Tuesday, 5 April 2011

Local Victories, National Defeats: Why does the Conservative Party fail to capitalise on local success?

 For those of you who have read my archive, you may remember a couple of pieces I wrote entitled "The Second Fronts", about the Conservative performance in Scotland and Wales. The main thrust of my argument, especially in Scotland, is that the blunt fact of Westminster defeat often masks what advances the Conservatives have actually made - in addition to highlighting a depressing disparity between our local and national electoral performances. This post is prompted largely by two things I noticed over the last couple of days: 

1) The Liberal Democrats have consistently come fourth behind the Conservatives in the Scottish elections, yet still managed to return twelve Scottish MPs to our one in the 2010 General election.

2a) Birmingham City Council has a Conservative/Liberal coalition in power yet at the 2010 election Labour managed to retain every seat, including seats like Edgbaston. In some seats the Conservatives held before the Nineties, such as Hall Green and Yardley, they now poll third or fourth (behind Labour, the Liberal Democrats and Respect).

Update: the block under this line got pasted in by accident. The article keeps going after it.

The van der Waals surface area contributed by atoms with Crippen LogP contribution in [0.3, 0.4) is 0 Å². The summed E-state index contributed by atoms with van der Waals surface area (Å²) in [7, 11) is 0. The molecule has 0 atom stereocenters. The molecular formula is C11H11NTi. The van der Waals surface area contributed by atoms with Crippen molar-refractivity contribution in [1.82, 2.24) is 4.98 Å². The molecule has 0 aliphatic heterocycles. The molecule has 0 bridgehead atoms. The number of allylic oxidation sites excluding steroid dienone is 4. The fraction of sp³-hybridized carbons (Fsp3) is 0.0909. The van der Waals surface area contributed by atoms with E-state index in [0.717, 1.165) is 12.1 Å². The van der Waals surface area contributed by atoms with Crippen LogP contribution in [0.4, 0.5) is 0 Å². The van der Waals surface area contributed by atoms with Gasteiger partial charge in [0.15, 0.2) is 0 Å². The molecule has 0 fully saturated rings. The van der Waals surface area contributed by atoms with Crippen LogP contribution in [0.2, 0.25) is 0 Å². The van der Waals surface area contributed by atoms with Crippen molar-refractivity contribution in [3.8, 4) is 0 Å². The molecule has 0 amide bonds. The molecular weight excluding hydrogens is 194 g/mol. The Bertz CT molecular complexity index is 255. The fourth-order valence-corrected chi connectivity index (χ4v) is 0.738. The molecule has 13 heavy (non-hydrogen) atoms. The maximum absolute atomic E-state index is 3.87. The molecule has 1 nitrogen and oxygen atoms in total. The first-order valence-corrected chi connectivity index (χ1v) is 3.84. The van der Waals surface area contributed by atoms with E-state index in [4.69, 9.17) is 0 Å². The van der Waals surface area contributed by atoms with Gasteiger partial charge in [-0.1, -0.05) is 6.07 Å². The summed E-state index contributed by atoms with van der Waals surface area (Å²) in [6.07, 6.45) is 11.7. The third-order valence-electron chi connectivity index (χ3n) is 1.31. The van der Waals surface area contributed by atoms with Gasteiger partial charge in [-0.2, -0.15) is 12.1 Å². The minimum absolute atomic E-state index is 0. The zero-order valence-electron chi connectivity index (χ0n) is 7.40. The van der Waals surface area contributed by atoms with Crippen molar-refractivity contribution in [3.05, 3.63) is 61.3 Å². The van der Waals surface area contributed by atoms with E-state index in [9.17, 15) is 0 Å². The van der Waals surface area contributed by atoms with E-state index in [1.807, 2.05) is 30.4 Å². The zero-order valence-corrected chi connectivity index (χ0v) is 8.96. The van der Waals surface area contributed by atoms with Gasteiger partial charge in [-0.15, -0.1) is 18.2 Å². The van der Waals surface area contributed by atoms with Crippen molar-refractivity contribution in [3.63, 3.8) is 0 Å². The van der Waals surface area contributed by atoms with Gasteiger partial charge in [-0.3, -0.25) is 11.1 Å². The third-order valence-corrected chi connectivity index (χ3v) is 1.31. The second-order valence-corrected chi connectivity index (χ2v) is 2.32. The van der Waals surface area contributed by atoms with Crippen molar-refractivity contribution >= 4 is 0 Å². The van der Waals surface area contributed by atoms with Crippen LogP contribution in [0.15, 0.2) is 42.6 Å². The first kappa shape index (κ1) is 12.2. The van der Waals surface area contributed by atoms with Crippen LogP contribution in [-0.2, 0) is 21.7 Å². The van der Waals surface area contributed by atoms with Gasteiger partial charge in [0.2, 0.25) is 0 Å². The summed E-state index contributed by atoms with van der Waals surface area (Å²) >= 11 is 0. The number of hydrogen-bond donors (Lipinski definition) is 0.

2b) The Conservatives have closed the gap in a lot of seats. A 10.4% swing in Birmingham Erdington, a 6.6% swing in Birmingham Northfield and a 4.8% swing in Birmingham Selly Oak put the Conservatives in close contention in these seats.

 What puzzles me is why the Conservatives can't translate local gains into national gains. In Scotland the answer is perhaps readily apparent, a combination of the SNP sucking up centre-right anti-Labour votes and the fact that Conservative supporters don't believe their party can win a Westminster contest.

 But Birmingham? There isn't another centre-right party to absorb the Conservative vote. Nor is there the phenomenon you get in Manchester of Conservative supporters voting Liberal Democrat because there is practically zero chance of the Conservatives taking the seat. If the phenomenon is limited to Birmingham, it could suggest they simply have a very effective team of councillors who can outperform the national party in the minds of the electorate. The other possibility is that for some reason the national Conservative Party can't persuade people to vote it into Westminster even as they vote its local representatives into City Hall.

 One can't be hyperbolic, of course. It wouldn't have taken a much greater swing for the Conservatives to have taken Edgbaston, Erdington, Northfield and Selly Oak, in which case this article would read 'Why can't the Scottish Conservatives do what Birmingham can?' Nevertheless, I hope the party is making serious enquiries about what happened in Birmingham, because we need to start breaking back into the cities if we hope to see a healthy majority ever again.

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